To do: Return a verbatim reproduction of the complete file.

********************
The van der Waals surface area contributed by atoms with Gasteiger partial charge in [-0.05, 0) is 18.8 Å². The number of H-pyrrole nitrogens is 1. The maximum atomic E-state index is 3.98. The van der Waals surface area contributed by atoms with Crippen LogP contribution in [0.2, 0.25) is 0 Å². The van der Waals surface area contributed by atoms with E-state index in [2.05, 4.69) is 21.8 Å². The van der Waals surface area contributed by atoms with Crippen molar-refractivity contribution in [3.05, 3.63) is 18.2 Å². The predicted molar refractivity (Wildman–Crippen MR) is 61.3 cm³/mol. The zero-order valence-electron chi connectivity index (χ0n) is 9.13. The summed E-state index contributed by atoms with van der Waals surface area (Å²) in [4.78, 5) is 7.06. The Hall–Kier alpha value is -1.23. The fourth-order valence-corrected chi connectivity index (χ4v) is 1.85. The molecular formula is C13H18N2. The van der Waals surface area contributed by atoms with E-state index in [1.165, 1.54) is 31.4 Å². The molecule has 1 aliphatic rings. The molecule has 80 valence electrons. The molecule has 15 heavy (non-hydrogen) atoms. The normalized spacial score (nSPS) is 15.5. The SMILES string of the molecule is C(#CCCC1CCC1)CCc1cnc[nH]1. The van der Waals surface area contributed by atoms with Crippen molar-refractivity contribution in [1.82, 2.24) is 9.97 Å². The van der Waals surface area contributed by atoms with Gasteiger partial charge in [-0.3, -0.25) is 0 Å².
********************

The van der Waals surface area contributed by atoms with Gasteiger partial charge in [-0.05, 0) is 18.8 Å². The number of H-pyrrole nitrogens is 1. The maximum atomic E-state index is 3.98. The van der Waals surface area contributed by atoms with Crippen LogP contribution in [0.2, 0.25) is 0 Å². The van der Waals surface area contributed by atoms with E-state index in [2.05, 4.69) is 21.8 Å². The van der Waals surface area contributed by atoms with Crippen molar-refractivity contribution in [3.05, 3.63) is 18.2 Å². The predicted molar refractivity (Wildman–Crippen MR) is 61.3 cm³/mol. The zero-order valence-electron chi connectivity index (χ0n) is 9.13. The summed E-state index contributed by atoms with van der Waals surface area (Å²) in [4.78, 5) is 7.06. The Hall–Kier alpha value is -1.23. The fourth-order valence-corrected chi connectivity index (χ4v) is 1.85. The molecular formula is C13H18N2. The van der Waals surface area contributed by atoms with E-state index in [1.165, 1.54) is 31.4 Å². The molecule has 1 aliphatic rings. The molecule has 80 valence electrons. The molecule has 15 heavy (non-hydrogen) atoms. The normalized spacial score (nSPS) is 15.5. The SMILES string of the molecule is C(#CCCC1CCC1)CCc1cnc[nH]1. The van der Waals surface area contributed by atoms with Crippen molar-refractivity contribution in [1.82, 2.24) is 9.97 Å². The van der Waals surface area contributed by atoms with Gasteiger partial charge in [-0.3, -0.25) is 0 Å².